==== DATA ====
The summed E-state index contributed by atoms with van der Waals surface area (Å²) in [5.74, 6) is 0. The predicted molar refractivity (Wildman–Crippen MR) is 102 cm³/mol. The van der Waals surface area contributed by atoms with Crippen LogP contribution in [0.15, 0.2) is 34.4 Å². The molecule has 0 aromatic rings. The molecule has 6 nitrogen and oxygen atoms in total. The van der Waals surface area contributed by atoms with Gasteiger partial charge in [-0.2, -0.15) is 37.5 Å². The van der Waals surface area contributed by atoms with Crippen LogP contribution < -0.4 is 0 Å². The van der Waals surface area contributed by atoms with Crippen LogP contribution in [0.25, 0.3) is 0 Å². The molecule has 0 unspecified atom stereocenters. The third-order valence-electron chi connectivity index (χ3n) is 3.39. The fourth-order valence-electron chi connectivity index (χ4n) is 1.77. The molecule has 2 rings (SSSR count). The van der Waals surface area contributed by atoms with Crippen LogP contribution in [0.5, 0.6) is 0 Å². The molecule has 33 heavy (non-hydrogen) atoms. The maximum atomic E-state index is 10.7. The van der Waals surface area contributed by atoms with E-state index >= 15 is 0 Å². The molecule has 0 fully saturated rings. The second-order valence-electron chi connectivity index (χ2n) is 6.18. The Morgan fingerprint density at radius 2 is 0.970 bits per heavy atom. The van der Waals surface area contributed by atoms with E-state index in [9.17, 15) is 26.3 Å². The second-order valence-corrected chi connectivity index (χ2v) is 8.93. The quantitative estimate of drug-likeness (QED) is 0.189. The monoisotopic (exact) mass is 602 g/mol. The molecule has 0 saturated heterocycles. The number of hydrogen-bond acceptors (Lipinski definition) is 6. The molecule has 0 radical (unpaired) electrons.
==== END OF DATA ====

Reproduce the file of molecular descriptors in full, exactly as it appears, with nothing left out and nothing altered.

The summed E-state index contributed by atoms with van der Waals surface area (Å²) in [5.74, 6) is 0. The predicted molar refractivity (Wildman–Crippen MR) is 102 cm³/mol. The van der Waals surface area contributed by atoms with Crippen LogP contribution in [0.15, 0.2) is 34.4 Å². The molecule has 0 aromatic rings. The molecule has 6 nitrogen and oxygen atoms in total. The van der Waals surface area contributed by atoms with Gasteiger partial charge in [-0.2, -0.15) is 37.5 Å². The van der Waals surface area contributed by atoms with Crippen LogP contribution < -0.4 is 0 Å². The van der Waals surface area contributed by atoms with Crippen LogP contribution in [0.25, 0.3) is 0 Å². The molecule has 0 unspecified atom stereocenters. The third-order valence-electron chi connectivity index (χ3n) is 3.39. The fourth-order valence-electron chi connectivity index (χ4n) is 1.77. The molecule has 2 rings (SSSR count). The van der Waals surface area contributed by atoms with Crippen LogP contribution in [0.5, 0.6) is 0 Å². The molecule has 33 heavy (non-hydrogen) atoms. The maximum atomic E-state index is 10.7. The van der Waals surface area contributed by atoms with E-state index >= 15 is 0 Å². The molecule has 0 fully saturated rings. The second-order valence-electron chi connectivity index (χ2n) is 6.18. The Morgan fingerprint density at radius 2 is 0.970 bits per heavy atom. The van der Waals surface area contributed by atoms with E-state index in [9.17, 15) is 26.3 Å². The second-order valence-corrected chi connectivity index (χ2v) is 8.93. The quantitative estimate of drug-likeness (QED) is 0.189. The monoisotopic (exact) mass is 602 g/mol. The molecule has 0 saturated heterocycles. The number of hydrogen-bond acceptors (Lipinski definition) is 6. The molecule has 0 radical (unpaired) electrons.